After exploring new (digital/social/emergent) media through a variety of media studies lenses, we began looking at the possibilities these media present for democratic political projects. This week we begin our next theoretical turn: into the interdisciplinary field of “cultural studies.” This will provide tools to help us think about the relationship between new media and changing configurations of power. It’s only in the context of the latter that possibilities for social and environmental change can be understood in their complexity.
“Cultural studies” is a term that’s sometimes used very generically: you’ll see it used this way in some bookstores, where the “cultural studies” section is a smorgasbord of books devoted to topics ranging from gender, sexuality, race, popular culture, media, politics, and much more.
Strictly speaking, however, the term refers to an interdisciplinary academic field that emerged in Britain in the 1950s and spread in North America and elsewhere from the 1970s on. In some universities it is its own program; in many it is found in other programs (most commonly, in the U.S., in literature departments and American studies programs). It draws on established disciplines — such as sociology, anthropology, literary studies, media and communication studies, philosophy, and political theory — but typically weaves them together around a concern over how culture intersects with power and how social change occurs (or might occur). It is, in this sense, more of an “engaged” or “activist” field — like environmental studies — than disciplines that aim for objective or scientific knowledge of the world.
(I’ll put copies of the tables of contents of a few introductory cultural studies textbooks on Blackboard, so that you can get a sense of the divergence and unity of the field.)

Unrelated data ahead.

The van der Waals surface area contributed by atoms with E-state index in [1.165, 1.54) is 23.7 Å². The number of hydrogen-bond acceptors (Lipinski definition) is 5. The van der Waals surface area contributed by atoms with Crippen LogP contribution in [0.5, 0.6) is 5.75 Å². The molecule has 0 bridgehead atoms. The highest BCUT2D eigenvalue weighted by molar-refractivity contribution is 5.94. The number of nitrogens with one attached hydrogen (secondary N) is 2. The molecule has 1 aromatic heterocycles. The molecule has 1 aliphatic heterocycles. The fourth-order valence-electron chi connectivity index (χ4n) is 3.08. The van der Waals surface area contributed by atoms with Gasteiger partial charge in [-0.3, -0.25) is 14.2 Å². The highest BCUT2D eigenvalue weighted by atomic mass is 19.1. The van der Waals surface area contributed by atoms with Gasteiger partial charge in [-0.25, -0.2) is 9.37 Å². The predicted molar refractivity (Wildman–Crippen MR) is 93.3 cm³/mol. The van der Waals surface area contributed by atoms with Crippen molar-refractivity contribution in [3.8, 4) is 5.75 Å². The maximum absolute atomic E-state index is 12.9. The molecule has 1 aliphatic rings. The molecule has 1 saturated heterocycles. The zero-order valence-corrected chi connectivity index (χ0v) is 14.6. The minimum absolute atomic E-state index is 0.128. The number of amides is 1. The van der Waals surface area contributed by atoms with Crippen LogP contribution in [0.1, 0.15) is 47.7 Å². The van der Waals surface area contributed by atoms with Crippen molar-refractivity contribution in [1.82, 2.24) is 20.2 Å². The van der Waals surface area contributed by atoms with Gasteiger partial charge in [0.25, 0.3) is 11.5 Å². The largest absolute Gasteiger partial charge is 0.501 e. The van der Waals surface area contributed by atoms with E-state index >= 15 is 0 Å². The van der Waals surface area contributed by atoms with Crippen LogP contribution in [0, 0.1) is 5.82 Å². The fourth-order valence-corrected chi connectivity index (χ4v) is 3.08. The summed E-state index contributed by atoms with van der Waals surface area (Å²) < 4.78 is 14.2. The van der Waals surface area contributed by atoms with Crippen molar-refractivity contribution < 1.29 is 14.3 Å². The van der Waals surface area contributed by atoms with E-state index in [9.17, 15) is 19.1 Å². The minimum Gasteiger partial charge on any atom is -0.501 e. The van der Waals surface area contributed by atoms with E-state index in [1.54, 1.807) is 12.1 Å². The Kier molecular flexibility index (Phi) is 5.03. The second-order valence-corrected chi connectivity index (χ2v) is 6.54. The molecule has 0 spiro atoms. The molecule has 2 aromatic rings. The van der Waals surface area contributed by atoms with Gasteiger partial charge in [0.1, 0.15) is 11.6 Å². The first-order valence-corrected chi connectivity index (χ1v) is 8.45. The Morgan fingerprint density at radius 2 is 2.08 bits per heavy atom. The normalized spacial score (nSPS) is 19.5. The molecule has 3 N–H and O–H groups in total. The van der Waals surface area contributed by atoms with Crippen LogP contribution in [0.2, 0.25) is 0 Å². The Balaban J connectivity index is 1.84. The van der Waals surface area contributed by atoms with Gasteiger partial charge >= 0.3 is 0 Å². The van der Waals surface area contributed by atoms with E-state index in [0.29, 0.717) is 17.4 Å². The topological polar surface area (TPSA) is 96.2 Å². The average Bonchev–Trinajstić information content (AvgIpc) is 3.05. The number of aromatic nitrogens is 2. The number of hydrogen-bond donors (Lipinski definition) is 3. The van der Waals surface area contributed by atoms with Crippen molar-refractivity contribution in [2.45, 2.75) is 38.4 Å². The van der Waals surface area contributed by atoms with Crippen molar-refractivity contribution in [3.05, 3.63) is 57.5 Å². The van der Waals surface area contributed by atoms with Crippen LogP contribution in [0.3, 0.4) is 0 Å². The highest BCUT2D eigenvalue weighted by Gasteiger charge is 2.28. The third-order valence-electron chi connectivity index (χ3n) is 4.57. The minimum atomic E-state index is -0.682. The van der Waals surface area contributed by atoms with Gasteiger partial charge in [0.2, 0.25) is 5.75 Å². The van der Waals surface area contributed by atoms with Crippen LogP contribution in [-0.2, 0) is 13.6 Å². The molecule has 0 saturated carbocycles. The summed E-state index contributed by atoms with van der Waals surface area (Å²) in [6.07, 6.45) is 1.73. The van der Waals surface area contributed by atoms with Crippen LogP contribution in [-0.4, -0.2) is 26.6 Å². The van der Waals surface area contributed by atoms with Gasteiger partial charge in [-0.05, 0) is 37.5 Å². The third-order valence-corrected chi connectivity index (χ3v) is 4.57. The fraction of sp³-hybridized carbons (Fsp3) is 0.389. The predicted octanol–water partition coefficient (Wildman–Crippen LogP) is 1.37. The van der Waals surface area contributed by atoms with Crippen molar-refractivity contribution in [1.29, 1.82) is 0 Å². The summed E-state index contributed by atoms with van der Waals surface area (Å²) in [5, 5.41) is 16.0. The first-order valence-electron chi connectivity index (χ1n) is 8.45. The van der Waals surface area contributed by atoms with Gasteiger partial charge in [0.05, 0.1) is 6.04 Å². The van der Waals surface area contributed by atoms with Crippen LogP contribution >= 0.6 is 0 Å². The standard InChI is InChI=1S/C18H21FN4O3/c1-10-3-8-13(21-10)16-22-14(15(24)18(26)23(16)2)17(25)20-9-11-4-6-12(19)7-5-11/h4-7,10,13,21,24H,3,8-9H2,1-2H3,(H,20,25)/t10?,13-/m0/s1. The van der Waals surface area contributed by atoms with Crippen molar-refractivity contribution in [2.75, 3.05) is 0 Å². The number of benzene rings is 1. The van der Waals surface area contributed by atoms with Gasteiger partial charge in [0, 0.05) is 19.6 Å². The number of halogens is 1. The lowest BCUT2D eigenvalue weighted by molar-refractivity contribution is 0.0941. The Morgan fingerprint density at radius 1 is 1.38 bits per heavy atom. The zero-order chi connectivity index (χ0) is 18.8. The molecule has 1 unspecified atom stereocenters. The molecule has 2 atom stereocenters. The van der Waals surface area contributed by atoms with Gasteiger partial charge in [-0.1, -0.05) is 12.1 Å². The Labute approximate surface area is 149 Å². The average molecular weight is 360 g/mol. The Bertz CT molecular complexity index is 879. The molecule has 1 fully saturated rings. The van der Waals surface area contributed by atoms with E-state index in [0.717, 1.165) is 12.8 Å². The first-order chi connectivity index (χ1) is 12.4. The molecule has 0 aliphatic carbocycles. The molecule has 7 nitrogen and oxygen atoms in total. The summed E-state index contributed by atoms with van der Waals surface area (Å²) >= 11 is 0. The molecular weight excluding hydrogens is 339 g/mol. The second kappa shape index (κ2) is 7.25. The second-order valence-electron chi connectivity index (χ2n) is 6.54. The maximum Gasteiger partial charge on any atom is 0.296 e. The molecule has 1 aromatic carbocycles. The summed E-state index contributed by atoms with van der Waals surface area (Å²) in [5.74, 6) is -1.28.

… after 1968
The theme for this week is “Cultural studies (and politics) after 1968” because 1968 is generally considered — on the Left, at least — to have been a watershed year in social change movements. It was a year of assassinations (of Martin Luther King and Robert Kennedy), confrontations (such as the bloody confrontation between police and anti-Vietnam War protesters at the Democratic National Convention in Chicago), massive strikes and shutdowns (such as students shutting down New York City’s Columbia University), and revolutions, some successful, most (ultimately) failed.
Perhaps the most prominent “revolutionary” event was the national strike by students and trade unionists in France, which led to a 6-week national crisis that included the takeover of factories and schools, the shut down (and sometimes takeover) of railways and communications media, and street fights throughout Paris leading to the temporary “liberation” of parts of the city. Prominent French intellectuals and artists were involved in the “events of May-June,” and several emerged as leading social theorists in the years following.
A Columbia University students’ group pamphlet in support of the French “revolution”